Forty-eight years after the Tlatelolco massacre we continue demanding justice for the murdered, disappeared, persecuted, tortured, defamed, and imprisoned, as even though the killers and masterminds have not been tried and punished, those compañeros who fell in the militant struggle remain present in the popular and social struggles today as part of our memory, solidarity, guidance, dignity, strength, inspiration, rage and courage. Today, no one doubts that IT WAS THE MEXICAN STATE who planned and carried out that mass murder, just as it did with the disappearance of 43 teaching college students on September 26, 2014, as from Tlatelolco to Ayotzinapa one can trace a historical continuity that affirms the totalitarian character of the state that today we can characterize as “narco and terrorist.”
By Scott Campbell
In the fall of 2008 while in the city of Oaxaca, I walked with David Venegas in the plaza in front of the Santo Domingo Cathedral, a massive four-block church and former monastery whose construction first began in 1572. We were returning from the courthouse nearby, where Venegas had to report every 15 days. A prominent member of the Popular Assembly of the Peoples of Oaxaca (APPO) and the anti-authoritarian group Oaxacan Voices Building Autonomy and Freedom (VOCAL), Venegas was arrested, beaten and tortured in April 2007, held for eleven months on charges of “possession with intent to distribute cocaine and heroin, sedition, conspiracy, arson, attacks on transit routes, rebellion, crimes against civil servants, dangerous attacks, and resisting arrest,” and eventually conditionally released. Until he was found innocent in April 2009, one of those conditions was his semi-monthly presentation at the courthouse. As with any trip he made in public, Venegas had at least one person accompany him to provide some security against being arrested or disappeared.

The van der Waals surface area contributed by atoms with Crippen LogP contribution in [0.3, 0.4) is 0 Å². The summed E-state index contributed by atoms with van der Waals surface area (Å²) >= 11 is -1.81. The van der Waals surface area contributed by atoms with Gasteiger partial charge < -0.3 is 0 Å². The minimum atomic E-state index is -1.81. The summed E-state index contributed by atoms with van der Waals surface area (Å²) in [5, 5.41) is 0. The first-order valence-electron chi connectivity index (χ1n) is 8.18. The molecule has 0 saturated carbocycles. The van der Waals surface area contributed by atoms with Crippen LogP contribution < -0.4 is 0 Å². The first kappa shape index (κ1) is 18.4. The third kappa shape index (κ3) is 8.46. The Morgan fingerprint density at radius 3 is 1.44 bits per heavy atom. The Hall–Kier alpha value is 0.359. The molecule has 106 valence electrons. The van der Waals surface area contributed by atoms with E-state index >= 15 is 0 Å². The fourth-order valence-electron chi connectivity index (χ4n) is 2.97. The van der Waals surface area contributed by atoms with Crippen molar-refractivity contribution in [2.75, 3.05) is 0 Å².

On January 11, five young people returning home from a weekend birthday gathering were detained by police in Tierra Blanca, Veracruz, Mexico, where they had stopped to get something to eat. Susana Tapia Garibo, 16; José Benítez de la O, 24; Mario Orozco Sánchez, 27; José Alfredo González Díaz, 25; and Bernardo Benítez Arróniz, 25, can be seen on surveillance footage being taken into custody by members of the Veracruz State Police. Following their detention, nothing more was heard of them until Monday, February 8, when the burned remains of two of them, José Alfredo González Díaz and Bernardo Benítez Arróniz, were found on a ranch in Tlalixcoyan, 40 miles from Tierra Blanca.
Prior to finding the bodies, several members of the State Police were arrested, including Marcos Conde Hernández, the district chief for the area including Tierra Blanca. According to the government version, the police handed the youth over to the Cartel Jalisco Nueva Generación, some of whose members have also been detained.